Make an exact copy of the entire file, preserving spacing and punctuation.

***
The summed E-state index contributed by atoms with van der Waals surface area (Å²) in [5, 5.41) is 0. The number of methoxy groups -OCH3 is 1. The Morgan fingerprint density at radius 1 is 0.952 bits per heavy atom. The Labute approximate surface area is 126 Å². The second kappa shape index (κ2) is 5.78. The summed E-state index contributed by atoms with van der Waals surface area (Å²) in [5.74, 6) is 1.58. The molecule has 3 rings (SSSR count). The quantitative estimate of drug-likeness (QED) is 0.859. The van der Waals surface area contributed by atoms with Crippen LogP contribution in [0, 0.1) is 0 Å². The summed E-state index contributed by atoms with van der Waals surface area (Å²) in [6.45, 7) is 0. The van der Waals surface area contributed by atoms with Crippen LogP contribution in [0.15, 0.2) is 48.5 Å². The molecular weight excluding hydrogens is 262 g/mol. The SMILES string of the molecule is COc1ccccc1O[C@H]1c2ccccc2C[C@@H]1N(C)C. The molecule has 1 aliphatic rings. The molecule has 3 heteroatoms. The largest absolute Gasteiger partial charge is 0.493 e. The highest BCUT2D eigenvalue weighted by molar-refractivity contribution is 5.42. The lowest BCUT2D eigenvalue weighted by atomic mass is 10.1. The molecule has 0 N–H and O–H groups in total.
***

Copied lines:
The summed E-state index contributed by atoms with van der Waals surface area (Å²) in [5, 5.41) is 0. The number of methoxy groups -OCH3 is 1. The Morgan fingerprint density at radius 1 is 0.952 bits per heavy atom. The Labute approximate surface area is 126 Å². The second kappa shape index (κ2) is 5.78. The summed E-state index contributed by atoms with van der Waals surface area (Å²) in [5.74, 6) is 1.58. The molecule has 3 rings (SSSR count). The quantitative estimate of drug-likeness (QED) is 0.859. The van der Waals surface area contributed by atoms with Crippen LogP contribution in [0, 0.1) is 0 Å². The summed E-state index contributed by atoms with van der Waals surface area (Å²) in [6.45, 7) is 0. The van der Waals surface area contributed by atoms with Crippen LogP contribution in [0.15, 0.2) is 48.5 Å². The molecular weight excluding hydrogens is 262 g/mol. The SMILES string of the molecule is COc1ccccc1O[C@H]1c2ccccc2C[C@@H]1N(C)C. The molecule has 1 aliphatic rings. The molecule has 3 heteroatoms. The largest absolute Gasteiger partial charge is 0.493 e. The highest BCUT2D eigenvalue weighted by molar-refractivity contribution is 5.42. The lowest BCUT2D eigenvalue weighted by atomic mass is 10.1. The molecule has 0 N–H and O–H groups in total.